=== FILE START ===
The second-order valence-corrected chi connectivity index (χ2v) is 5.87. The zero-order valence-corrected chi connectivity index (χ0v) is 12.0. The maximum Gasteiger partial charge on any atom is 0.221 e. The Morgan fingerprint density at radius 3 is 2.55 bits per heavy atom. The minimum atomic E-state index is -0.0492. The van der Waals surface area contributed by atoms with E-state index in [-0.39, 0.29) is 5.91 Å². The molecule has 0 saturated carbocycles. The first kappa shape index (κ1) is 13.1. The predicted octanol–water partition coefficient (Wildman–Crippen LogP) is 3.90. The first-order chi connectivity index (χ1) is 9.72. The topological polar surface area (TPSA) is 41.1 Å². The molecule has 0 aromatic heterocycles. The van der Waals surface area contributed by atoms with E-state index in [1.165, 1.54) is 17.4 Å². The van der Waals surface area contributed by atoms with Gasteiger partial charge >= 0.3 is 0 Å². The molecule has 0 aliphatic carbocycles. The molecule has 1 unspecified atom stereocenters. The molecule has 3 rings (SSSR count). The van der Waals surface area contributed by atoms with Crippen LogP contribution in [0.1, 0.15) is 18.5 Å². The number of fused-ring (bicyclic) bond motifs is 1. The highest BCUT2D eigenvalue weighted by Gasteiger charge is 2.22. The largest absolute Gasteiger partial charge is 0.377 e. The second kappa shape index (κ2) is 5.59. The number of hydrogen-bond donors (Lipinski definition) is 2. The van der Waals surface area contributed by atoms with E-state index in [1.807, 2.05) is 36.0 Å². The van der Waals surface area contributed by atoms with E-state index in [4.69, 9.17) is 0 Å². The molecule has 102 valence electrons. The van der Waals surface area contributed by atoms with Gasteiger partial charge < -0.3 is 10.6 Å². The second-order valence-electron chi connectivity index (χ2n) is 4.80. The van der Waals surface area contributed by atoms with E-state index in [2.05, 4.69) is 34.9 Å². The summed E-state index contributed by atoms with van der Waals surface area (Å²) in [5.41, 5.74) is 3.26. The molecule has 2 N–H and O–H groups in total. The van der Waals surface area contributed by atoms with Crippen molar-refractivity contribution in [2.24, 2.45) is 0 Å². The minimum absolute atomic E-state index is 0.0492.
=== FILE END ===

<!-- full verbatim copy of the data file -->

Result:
The second-order valence-corrected chi connectivity index (χ2v) is 5.87. The zero-order valence-corrected chi connectivity index (χ0v) is 12.0. The maximum Gasteiger partial charge on any atom is 0.221 e. The Morgan fingerprint density at radius 3 is 2.55 bits per heavy atom. The minimum atomic E-state index is -0.0492. The van der Waals surface area contributed by atoms with E-state index in [-0.39, 0.29) is 5.91 Å². The molecule has 0 saturated carbocycles. The first kappa shape index (κ1) is 13.1. The predicted octanol–water partition coefficient (Wildman–Crippen LogP) is 3.90. The first-order chi connectivity index (χ1) is 9.72. The topological polar surface area (TPSA) is 41.1 Å². The molecule has 0 aromatic heterocycles. The van der Waals surface area contributed by atoms with E-state index in [1.165, 1.54) is 17.4 Å². The van der Waals surface area contributed by atoms with Gasteiger partial charge >= 0.3 is 0 Å². The molecule has 0 aliphatic carbocycles. The molecule has 1 unspecified atom stereocenters. The molecule has 3 rings (SSSR count). The van der Waals surface area contributed by atoms with Crippen LogP contribution in [0.1, 0.15) is 18.5 Å². The number of fused-ring (bicyclic) bond motifs is 1. The highest BCUT2D eigenvalue weighted by Gasteiger charge is 2.22. The largest absolute Gasteiger partial charge is 0.377 e. The second kappa shape index (κ2) is 5.59. The number of hydrogen-bond donors (Lipinski definition) is 2. The van der Waals surface area contributed by atoms with E-state index in [1.807, 2.05) is 36.0 Å². The van der Waals surface area contributed by atoms with E-state index in [4.69, 9.17) is 0 Å². The molecule has 102 valence electrons. The van der Waals surface area contributed by atoms with Gasteiger partial charge < -0.3 is 10.6 Å². The second-order valence-electron chi connectivity index (χ2n) is 4.80. The van der Waals surface area contributed by atoms with E-state index in [2.05, 4.69) is 34.9 Å². The summed E-state index contributed by atoms with van der Waals surface area (Å²) in [5.41, 5.74) is 3.26. The molecule has 2 N–H and O–H groups in total. The van der Waals surface area contributed by atoms with Crippen molar-refractivity contribution in [2.24, 2.45) is 0 Å². The minimum absolute atomic E-state index is 0.0492.